For Athletes It is well documented that a period of intensified training resulting in reduced sleep duration and efficiency, is associated with a concomitant 67% increase in illness. (2) In addition, athletes who sleep less than 8 hrs per night increase their injury risk by 1.7 times, suggesting that sleep has a reparative and protective effect on recovery and injury risk. (3-6)
Many different sleep disorders exist, and often people remain undiagnosed and untreated. For example Sleep apnea is a common condition that affects at least 10 % of the adult US population (1). Although typically considered a disease of obese men, lean individuals including elite athletes may suffer from this problem (1).
There are many ways to manage sleep disorders and the cause of sleep disorders are varied, including things as obvious as pain.
If you or someone you know suffers from sleep issues get in to Sprouting Health for an evaluation especially if pain is keeping you up as you now know Sleep is related to a HUGE amount of issues!
Does your back or neck ever start to feel tight and sore? Do you sometimes just give it a bit of an extra tweak to get that cracking sound? Have you found yourself doing this more and more often? If you think this sounds like you, you aren’t the only one! Many people find relief from self-manipulation, but is it safe or healthy to perform this action on your own body?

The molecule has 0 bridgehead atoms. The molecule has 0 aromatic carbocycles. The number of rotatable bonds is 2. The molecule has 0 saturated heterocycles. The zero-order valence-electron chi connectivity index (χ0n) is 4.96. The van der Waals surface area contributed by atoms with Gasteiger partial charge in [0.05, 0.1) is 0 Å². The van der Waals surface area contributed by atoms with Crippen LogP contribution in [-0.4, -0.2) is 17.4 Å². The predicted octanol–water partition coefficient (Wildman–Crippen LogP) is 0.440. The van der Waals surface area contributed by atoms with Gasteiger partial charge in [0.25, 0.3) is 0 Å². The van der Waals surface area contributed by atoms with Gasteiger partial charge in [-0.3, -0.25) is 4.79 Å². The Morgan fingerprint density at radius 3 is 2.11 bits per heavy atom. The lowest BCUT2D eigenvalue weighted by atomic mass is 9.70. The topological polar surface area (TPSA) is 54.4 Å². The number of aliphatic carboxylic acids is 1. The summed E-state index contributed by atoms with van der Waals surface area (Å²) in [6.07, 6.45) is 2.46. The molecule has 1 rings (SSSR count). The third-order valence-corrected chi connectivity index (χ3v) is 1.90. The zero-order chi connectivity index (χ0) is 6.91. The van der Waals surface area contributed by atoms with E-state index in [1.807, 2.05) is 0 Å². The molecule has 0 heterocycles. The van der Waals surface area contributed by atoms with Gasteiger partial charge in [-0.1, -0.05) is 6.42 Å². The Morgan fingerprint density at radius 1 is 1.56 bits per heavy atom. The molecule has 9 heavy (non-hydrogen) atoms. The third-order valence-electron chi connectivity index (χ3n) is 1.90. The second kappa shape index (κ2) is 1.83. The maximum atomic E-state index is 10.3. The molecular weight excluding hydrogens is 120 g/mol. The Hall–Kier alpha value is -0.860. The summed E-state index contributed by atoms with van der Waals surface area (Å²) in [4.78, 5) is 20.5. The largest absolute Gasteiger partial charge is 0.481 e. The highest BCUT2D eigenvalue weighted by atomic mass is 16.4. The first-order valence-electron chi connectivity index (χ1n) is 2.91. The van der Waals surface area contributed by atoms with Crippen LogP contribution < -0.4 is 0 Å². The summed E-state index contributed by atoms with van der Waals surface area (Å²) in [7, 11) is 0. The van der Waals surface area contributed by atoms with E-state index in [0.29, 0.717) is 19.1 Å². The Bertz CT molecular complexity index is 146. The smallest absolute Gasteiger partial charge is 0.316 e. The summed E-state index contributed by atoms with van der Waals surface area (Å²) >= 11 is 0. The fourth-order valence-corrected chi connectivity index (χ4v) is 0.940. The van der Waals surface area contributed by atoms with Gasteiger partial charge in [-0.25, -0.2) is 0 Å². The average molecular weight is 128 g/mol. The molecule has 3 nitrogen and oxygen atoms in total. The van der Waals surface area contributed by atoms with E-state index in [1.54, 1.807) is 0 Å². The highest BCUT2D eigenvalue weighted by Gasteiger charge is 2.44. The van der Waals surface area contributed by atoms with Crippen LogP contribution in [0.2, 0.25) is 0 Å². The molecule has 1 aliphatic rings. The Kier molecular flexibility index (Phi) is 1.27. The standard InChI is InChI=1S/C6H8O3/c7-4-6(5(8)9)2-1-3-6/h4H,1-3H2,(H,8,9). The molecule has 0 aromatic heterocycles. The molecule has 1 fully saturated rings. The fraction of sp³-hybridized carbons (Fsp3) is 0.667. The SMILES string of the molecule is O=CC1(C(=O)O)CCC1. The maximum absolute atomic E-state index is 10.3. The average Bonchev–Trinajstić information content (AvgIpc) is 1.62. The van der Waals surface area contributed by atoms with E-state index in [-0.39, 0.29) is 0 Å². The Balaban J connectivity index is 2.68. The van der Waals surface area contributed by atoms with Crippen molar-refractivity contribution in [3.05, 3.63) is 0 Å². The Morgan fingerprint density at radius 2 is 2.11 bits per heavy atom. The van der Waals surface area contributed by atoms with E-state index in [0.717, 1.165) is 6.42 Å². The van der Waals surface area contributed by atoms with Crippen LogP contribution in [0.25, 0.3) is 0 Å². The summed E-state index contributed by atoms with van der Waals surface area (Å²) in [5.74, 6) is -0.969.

The first thing to note is that the cracking sound that comes from moving a joint has nothing to do with your neck or back being ‘out’ and is actually just caused by a rapid exchange of gas within the joint. The noise itself in a controlled environment is harmless and is usually just a by-product of that joint moving – almost every joint in your body can make this sound if moved in the right way!
As chiropractors, we often see patients who present with issues such as poor posture, trouble sleeping from pain, as well as general tension and discomfort, who say that cracking their own neck and back provides some relief. The movements required to crack your own neck and back are generating that sound that you enjoy, but also providing a stretch to the surrounding structures (muscles and ligaments). Oftentimes, people associate this noise with relief – either from tension or pain, however, you may notice that this relief is fairly short-lived (which is why you may find yourself doing it multiple times a day).
Is it dangerous?
If you happen to be gently stretching your back or neck and it emits a popping sound, don’t stress. The potential issues arise if you start to intentionally twist your neck and back, using harsh rapid movements (or even using your hands) to force your body to make that cracking sound. By using excessive force in this way, you are pushing the joints in your neck and back to move beyond their normal range of motion which may result in stretched ligaments and can lead to joint instability in the long term. This instability can lead to further issues such as nerve root irritation (pinched nerves) and muscle strain.